If there is something to look forward to with taxes, it's figuring out your tax credits. Tax credits can reduce the amount of taxes you owe, and in some cases, can help you get a refund.
Sounds great, right? But some people don't know to ask for tax credits, said Trish Brazil, a certified public accountant based in Sault Ste. Marie, Michigan.
"Most people that qualify for various tax credits are low-income individuals who are either not required to file tax returns or do not have knowledge of the benefits available," she said. "They simply do not understand the tax system or have the means to seek professional assistance."
Even those who are familiar with the tax code may not keep up with changes to the tax credits available, as they change from year to year. So we've created a list of new, modified and often-overlooked tax credits that you should be aware of.
Tax credits can reduce the amount of taxes you owe, and in some cases, can help you get a refund.
Brienne Walsh, Writer
Estate Tax Credit
Now's the time to take advantage of the estate tax credit. In 2011, estates valued at under $5 million were exempt from taxes. Those over that threshold were subject to a 35 percent maximum rate. In 2012, the amount was adjusted to $5.12 million to accommodate inflation.
Fortunately for those with large estates, thanks to the American Taxpayer Relief Act of 2012 that passed on January 1, 2013, the exemption will not revert back to $1 million as expected, but rather will stay at $5 million. The tax rates applied to exceeding sums will increase from 35 percent to 40 percent in 2013.
Returning Heroes and Wounded Warriors Work Opportunity Tax Credit
This new tax credit applies to businesses hiring military veterans. Employers are eligible for a credit of up to $9,600 for each qualified veteran hired between Nov. 21, 2011, and Jan. 1, 2013. There's no set amount for the credit. It all depends on how long the veteran was unemployed, and whether or not he has a service-connected disability.
Retirement Savings Contribution Credit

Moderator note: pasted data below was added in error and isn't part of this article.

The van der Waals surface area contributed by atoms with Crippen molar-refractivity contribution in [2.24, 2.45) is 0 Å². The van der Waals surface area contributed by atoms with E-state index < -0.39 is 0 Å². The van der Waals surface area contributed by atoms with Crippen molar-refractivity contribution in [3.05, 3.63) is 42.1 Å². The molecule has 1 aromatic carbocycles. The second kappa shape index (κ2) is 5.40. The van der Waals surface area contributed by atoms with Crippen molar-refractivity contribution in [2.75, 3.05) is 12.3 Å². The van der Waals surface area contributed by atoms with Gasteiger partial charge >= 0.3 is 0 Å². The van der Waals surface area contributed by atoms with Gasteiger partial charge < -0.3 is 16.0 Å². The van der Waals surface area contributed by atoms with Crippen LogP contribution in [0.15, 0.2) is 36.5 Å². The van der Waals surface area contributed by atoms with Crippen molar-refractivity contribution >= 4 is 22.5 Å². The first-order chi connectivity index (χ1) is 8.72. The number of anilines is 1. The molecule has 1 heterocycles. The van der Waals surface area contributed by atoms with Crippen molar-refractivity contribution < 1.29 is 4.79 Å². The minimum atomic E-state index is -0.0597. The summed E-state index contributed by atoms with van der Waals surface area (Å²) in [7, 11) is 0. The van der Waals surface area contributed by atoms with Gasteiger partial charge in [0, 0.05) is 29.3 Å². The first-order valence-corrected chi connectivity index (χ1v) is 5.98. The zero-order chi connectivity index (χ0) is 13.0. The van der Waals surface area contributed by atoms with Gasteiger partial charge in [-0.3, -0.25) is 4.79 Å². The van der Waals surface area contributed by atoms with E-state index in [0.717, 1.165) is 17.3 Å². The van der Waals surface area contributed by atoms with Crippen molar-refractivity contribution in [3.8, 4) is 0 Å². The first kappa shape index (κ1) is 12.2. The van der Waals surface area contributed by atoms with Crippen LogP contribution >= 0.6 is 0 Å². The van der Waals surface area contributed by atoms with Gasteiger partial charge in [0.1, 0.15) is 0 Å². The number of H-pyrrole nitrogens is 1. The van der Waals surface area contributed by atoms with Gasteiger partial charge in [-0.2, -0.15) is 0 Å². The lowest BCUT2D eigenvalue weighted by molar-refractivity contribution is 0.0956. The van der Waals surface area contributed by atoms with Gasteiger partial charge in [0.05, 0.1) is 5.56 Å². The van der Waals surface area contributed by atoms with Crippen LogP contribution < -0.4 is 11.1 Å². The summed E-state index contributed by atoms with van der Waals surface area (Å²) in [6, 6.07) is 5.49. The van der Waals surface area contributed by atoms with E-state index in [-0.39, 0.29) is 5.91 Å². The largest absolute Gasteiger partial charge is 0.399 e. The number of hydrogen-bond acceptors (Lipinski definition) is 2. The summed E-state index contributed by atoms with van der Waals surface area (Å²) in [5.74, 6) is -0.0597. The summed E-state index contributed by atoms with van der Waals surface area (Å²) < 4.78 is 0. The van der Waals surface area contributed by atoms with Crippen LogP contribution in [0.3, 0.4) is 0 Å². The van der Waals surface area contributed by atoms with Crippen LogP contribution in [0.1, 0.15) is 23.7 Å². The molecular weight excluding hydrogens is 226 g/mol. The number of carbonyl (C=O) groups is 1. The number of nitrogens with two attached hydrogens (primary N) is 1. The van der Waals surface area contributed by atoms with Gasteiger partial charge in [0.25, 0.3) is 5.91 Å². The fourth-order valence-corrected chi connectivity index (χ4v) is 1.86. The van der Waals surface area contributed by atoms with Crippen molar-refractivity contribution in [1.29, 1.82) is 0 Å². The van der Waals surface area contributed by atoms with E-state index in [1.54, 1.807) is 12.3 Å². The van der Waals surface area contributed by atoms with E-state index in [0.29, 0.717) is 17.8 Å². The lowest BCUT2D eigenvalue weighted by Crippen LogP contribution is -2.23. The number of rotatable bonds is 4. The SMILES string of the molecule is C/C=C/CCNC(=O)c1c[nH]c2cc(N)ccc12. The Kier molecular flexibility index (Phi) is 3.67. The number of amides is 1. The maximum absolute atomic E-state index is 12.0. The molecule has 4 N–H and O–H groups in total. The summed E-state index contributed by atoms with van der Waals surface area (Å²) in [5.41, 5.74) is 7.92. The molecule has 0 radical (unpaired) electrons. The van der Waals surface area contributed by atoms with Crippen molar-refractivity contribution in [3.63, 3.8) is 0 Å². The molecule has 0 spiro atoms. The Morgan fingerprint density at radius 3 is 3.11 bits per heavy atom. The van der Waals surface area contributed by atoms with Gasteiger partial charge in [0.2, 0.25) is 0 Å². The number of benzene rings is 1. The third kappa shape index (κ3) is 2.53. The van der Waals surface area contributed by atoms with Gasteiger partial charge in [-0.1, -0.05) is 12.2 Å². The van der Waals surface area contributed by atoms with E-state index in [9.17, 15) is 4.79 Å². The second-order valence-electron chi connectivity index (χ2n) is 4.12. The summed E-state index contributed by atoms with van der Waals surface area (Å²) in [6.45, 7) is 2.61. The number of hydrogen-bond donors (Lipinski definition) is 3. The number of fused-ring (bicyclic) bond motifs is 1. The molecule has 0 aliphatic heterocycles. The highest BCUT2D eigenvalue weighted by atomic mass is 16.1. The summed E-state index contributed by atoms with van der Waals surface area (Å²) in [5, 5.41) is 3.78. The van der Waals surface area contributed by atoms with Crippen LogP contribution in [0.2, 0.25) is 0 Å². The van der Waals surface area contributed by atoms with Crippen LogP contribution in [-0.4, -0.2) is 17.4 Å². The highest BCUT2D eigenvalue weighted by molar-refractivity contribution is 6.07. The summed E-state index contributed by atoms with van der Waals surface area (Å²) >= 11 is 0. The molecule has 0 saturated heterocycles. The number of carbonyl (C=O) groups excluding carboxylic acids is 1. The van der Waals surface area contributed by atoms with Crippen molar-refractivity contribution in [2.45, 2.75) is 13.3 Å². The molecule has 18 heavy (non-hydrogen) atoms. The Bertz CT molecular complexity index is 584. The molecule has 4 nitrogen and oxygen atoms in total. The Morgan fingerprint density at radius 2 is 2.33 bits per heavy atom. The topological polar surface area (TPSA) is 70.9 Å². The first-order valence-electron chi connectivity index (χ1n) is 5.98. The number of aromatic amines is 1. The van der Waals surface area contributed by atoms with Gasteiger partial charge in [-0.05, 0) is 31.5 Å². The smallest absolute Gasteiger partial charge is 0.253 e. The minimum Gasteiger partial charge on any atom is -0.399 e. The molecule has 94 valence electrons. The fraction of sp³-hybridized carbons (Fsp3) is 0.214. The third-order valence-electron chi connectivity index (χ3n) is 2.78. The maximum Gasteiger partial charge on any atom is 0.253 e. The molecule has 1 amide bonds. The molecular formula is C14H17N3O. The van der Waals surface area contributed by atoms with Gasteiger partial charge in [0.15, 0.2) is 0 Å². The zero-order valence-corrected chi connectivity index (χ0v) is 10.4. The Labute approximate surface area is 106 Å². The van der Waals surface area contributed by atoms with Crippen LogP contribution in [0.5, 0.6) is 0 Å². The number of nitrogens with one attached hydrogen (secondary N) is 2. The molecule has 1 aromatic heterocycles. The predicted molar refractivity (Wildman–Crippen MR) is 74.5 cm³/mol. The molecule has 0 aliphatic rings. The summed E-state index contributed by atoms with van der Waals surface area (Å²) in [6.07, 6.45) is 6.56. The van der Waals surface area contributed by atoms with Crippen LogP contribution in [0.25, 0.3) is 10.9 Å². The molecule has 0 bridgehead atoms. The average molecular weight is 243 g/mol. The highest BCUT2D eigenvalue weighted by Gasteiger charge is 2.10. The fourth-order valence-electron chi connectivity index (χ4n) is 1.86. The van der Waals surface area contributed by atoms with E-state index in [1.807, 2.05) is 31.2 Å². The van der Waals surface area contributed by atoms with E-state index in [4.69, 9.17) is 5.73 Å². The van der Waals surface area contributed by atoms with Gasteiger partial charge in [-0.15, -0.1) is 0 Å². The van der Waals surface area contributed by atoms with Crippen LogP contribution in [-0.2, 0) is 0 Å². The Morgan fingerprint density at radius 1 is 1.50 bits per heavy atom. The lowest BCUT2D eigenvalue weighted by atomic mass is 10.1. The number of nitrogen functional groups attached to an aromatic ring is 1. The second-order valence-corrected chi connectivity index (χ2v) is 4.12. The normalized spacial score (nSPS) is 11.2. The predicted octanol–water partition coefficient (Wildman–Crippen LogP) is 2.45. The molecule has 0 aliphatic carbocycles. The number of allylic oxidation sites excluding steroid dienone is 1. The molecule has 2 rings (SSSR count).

The Retirement Savings Contribution Credit is rarely used because a lot of people don't know it exists, said Brenda Breth, a CPA based in Meadville, Pennsylvania. It's only for people who contribute to IRAs or 401(k) plans, but it can be worth up to $1,000. It ranges from 10 to 50 percent up to a maximum income level of $56,500.
Only a small percentage of families in the United States adopt each year, and the good news for them is they can get a maximum credit of $12,650.
The bad news?
"Beginning in 2013, it will be reduced to $6,000 for adoption of special needs children only," she said.
Earned Income Credit
The Earned Income Credit is for people who work, but have low to moderate wages. In fact, any employee with 2012 wages less than $45,060 -- $50,270 if married filing jointly -- may be eligible for an EIC.
Child Tax Credit
Once the 2012 presidential campaign ended, most of the news from Washington D.C., concerned the fiscal cliff. A ton of tax credits were set to expire on Jan. 1, 2013. Unless Congress acted before then, it was said, a lot of financial breaks people had grown used to would go right off that cliff.
One of the survivors was the Child Tax Credit, which provides a relief of upwards of $1,000 per eligible child to taxpayers claiming minors as dependents.
Child and Dependent Care Credit
This credit survived the fiscal cliff negotiations, too. It provides individuals who pay for day care expenses for children or the disabled with a federal tax credit of up to 35 percent of the cost. Eligible care expenses are limited to $3,000 for a single dependent, and $6,000 for two or more.
American Opportunity Credit
This credit was the centerpiece of the 2009 stimulus bill, and it too was still standing after the fiscal cliff deal. This education benefit credit covers you for up to $2,500 of qualified tuition and related expenses per year for up to four years. Up to $1,000 can be returned to you in your tax refund.